Education geared for growth

Articles and op-ed

Published in The Australian

30 September 2013

WHENEVER I have discussed Australia's trade performance, I have always been surprised by how many people still don't realise the importance of Australia's international education sector.

It is Australia's fourth largest export, behind iron ore, coal and gold, and last year it had student enrolments of more than 500,000, earned $15 billion in revenue, and employed more than 100,000 people. And that's on top of the invaluable benefits that Australia gains each year through strengthened people-to-people and institution-to-institution linkages that will last decades.

This is what makes Australia's international education sector such a remarkable contributor to our trade performance on any measure.

Of course, the sector has been under pressure over the past few years for reasons well known by its members. The high value of the Australian dollar, a student visa system that was uncompetitive by world standards, and stronger competition from other countries have seen a significant decline in the number of students since the peak of 630,000 enrolments in 2009. There are now signs of a strong pick-up in the numbers but there still is a pressing need to promote our education and training excellence. We can't be complacent since the international education sector is highly competitive and it faces new challenges from the increasing spread of digital education platforms such as Massive Open Online Courses.

One of the most important ways we can improve Australia's reputation as a reliable provider of high-quality education services is to send messages that promote the excellence of our education institutions and the career-enhancing boost they provide to international students.

That's why my launch of a new digital postcard competition "Win Your Future Unlimited" is an important event for the international education and training sector, and the thousands of people it employs around the nation.

With the support of corporate and education sponsors, the competition offers the chance to win a year's free study in Australia.

It will encourage thousands of potential international students to consider Australia as their study destination and will reinforce positive perceptions about Australian education.

This competition will be promoted globally through social media and digital advertising in our main recruitment markets, China, India and South Korea, as well as in growth markets such as Brazil, Indonesia, the Philippines, Turkey and Vietnam.

Sustainability is an important consideration in any business and if we promote Australia in a smart way, there is a real prospect of Australia becoming an education powerhouse.

Last year, I expressed the view that there was no reason why Australian educators couldn't be teaching 10 million international students within a decade.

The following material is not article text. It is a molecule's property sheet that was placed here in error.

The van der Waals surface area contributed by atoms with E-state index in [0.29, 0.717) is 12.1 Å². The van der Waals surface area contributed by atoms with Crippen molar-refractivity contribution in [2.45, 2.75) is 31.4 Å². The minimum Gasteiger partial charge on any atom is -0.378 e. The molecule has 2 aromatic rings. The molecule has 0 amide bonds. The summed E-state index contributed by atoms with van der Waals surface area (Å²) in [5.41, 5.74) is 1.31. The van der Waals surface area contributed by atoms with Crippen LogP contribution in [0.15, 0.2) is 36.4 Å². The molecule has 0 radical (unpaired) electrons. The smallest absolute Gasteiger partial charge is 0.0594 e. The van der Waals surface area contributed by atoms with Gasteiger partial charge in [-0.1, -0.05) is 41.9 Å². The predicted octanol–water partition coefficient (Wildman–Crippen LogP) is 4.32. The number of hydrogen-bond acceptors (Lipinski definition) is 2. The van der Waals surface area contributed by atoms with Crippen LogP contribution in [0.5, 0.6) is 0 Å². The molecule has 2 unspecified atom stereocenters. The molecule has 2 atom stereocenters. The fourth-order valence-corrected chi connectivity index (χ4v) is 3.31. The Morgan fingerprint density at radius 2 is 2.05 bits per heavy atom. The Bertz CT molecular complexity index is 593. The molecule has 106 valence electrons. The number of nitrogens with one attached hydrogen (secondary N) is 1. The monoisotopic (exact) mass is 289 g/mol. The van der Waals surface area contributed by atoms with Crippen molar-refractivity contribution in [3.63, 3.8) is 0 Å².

While there is of course scope to increase our domestic intake, there is also enormous opportunity offshore and through the use of new technology, including MOOCs platforms.

My faith in the potential for growth is based on the enormous demographic changes under way in the dynamic economies of the Asia Pacific, where a rising middle class is likely to increase demand for more and better education services. By 2030, the size of this middle class is expected to reach 3.2 billion people, from about 500 million today.

UNESCO has forecast, for example, that the number of internationally mobile students will almost double from 4 million in 2010 to 7 million by 2020 and many of these will come from Asia's new middle class, which is likely to demand services in all four sectors: higher education; vocational education and training; schools and intensive English language courses.

But to realise this potential we need to let the rest of the world know about our capabilities.

That's why we promote Australian education and training internationally using the Future Unlimited brand which was developed in consultation with the sector.

The basic idea behind Future Unlimited was to shift the focus away from Australia's lifestyle and natural beauty as points of attraction for students to one emphasising the ways in which study in Australia can help fulfil career ambitions through a quality education.

We called the brand Future Unlimited because we believe that an education in Australia can help shape a student's future by giving them a greater chance of success.

It's now used in promotional activities in more than 50 countries and 37 of Australia's 41 universities are among the 300 or so licensees here in Australia and overseas.

The Win Your Future Unlimited competition encapsulates the key messages behind Future Unlimited in an imaginative way by asking students to design a digital postcard that depicts their future and how an education in Australia can help them achieve this. In December, this will become a reality for a lucky winner.

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